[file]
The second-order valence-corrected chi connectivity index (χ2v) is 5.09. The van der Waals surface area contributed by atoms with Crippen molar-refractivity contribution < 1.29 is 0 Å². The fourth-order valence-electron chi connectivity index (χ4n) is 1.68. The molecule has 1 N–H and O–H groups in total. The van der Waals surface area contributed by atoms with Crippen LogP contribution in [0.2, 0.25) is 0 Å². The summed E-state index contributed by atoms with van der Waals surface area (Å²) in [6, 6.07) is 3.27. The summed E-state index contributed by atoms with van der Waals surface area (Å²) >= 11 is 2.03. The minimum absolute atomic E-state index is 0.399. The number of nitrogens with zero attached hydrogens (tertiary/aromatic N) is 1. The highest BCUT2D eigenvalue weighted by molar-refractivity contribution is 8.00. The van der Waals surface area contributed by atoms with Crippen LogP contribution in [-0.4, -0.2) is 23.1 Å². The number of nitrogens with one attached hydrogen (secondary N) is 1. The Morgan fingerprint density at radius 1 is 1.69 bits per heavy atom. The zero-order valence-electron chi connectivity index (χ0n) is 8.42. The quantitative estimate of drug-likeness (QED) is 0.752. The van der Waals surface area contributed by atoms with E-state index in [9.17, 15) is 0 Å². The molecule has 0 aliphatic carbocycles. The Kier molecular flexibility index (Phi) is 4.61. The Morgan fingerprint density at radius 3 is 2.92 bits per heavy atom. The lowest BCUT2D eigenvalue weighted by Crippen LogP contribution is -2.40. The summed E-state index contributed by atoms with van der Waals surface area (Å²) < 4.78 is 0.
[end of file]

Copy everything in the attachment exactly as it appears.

The second-order valence-corrected chi connectivity index (χ2v) is 5.09. The van der Waals surface area contributed by atoms with Crippen molar-refractivity contribution < 1.29 is 0 Å². The fourth-order valence-electron chi connectivity index (χ4n) is 1.68. The molecule has 1 N–H and O–H groups in total. The van der Waals surface area contributed by atoms with Crippen LogP contribution in [0.2, 0.25) is 0 Å². The summed E-state index contributed by atoms with van der Waals surface area (Å²) in [6, 6.07) is 3.27. The summed E-state index contributed by atoms with van der Waals surface area (Å²) >= 11 is 2.03. The minimum absolute atomic E-state index is 0.399. The number of nitrogens with zero attached hydrogens (tertiary/aromatic N) is 1. The highest BCUT2D eigenvalue weighted by molar-refractivity contribution is 8.00. The van der Waals surface area contributed by atoms with Crippen LogP contribution in [-0.4, -0.2) is 23.1 Å². The number of nitrogens with one attached hydrogen (secondary N) is 1. The Morgan fingerprint density at radius 1 is 1.69 bits per heavy atom. The zero-order valence-electron chi connectivity index (χ0n) is 8.42. The quantitative estimate of drug-likeness (QED) is 0.752. The van der Waals surface area contributed by atoms with E-state index in [9.17, 15) is 0 Å². The molecule has 0 aliphatic carbocycles. The Kier molecular flexibility index (Phi) is 4.61. The Morgan fingerprint density at radius 3 is 2.92 bits per heavy atom. The lowest BCUT2D eigenvalue weighted by Crippen LogP contribution is -2.40. The summed E-state index contributed by atoms with van der Waals surface area (Å²) < 4.78 is 0.